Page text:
Friday, August 21, 2015

Pessimism Is Good For You

The constant admonitions to “think positive!” aren’t as useful in achieving your goals as we once thought. Of course, fatalism isn’t much help, either. But tempering one’s optimism with a real-world dose of pessimism may do the trick. The Science of Us from New York magazine presents the psychological research showing that positive thinking can get in the way of getting where we want to be. (via Digg)

1 comment:

mi3 said...

Sorry for this wall of text but I just hate it when I see something like that. When I hear "surprising scientific finding", I become very suspicious, because that usually is clickbaiting. So I had to check ... and now I have to vent, cause that video says almost the opposite of what the actual research says.

Technically what her own research (and others that she cites) shows is that people with positive expectations for the future show consistently better results than those with negative ones - e.g optimists cope better that pessimists. You can see her exact words in the 2nd paragraph on page 6 (172) of the very same paper mentioned in the video. Here it is That is contrary to what is stated in the video.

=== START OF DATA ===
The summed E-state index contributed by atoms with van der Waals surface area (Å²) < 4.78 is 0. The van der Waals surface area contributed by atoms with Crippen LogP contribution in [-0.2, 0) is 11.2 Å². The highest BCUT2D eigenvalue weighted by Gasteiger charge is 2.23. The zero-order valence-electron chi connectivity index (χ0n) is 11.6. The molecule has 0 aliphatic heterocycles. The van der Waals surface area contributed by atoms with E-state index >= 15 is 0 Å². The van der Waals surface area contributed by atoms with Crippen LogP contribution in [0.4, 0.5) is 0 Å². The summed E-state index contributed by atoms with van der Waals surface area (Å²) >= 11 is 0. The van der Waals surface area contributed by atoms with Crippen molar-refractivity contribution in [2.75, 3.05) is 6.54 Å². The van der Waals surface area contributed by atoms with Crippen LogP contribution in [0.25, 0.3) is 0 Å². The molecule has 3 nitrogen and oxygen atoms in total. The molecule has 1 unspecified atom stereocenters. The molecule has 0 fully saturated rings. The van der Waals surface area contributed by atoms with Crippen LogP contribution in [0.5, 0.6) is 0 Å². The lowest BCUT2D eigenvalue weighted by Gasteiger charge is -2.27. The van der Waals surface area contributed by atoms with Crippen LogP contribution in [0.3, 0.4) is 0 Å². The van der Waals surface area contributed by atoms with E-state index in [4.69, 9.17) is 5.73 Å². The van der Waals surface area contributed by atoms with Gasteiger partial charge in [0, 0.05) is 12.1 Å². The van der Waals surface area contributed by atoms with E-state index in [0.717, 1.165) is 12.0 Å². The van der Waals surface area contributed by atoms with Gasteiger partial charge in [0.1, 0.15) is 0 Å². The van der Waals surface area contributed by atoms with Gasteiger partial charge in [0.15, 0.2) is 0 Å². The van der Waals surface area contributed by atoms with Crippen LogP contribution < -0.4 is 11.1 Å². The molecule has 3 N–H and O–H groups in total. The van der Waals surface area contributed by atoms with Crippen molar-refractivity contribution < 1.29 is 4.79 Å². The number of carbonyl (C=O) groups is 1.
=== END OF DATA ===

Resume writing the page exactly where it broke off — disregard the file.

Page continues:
However people, who engage into idealized fantasies about success - something similar to the "name it and claim it" bullshit - often fail. One of the possible explanations is that the former believe in their own capability of achieving the goal - so they are more likely to act, while the latter (especially if, as her research shows, they are pessimists - because types of fantasies don't significantly affect results for optimists) become more discouraged by the idealised fantasy, because it seems more and more out of reach and they do not have an incentive to act.

What is more, if I have understood correctly while skimming through one of her more recent papers, she doesn't universally reject positive fantasies (she also calls them "free fantasies"), but instead has focused on how to use them in a productive way - by using "mental contrasting": First imagine the positive future - using the fantasies, then point out why it is not a reality right now. She in fact says that starting with negative thoughts (what she calls "reverse mental contrasting") "fails to elicit goal commitment".

I have not read all of her work, nor the other studies that she cites and I do not know if she is right. Besides, she has recently went on the "positive thinking" market and I also don't know if that is some kind of a marketing strategy or just someone misunderstanding her book. What I know is that the video does horrible job at presenting her ideas.

Thanks for bearing with me:)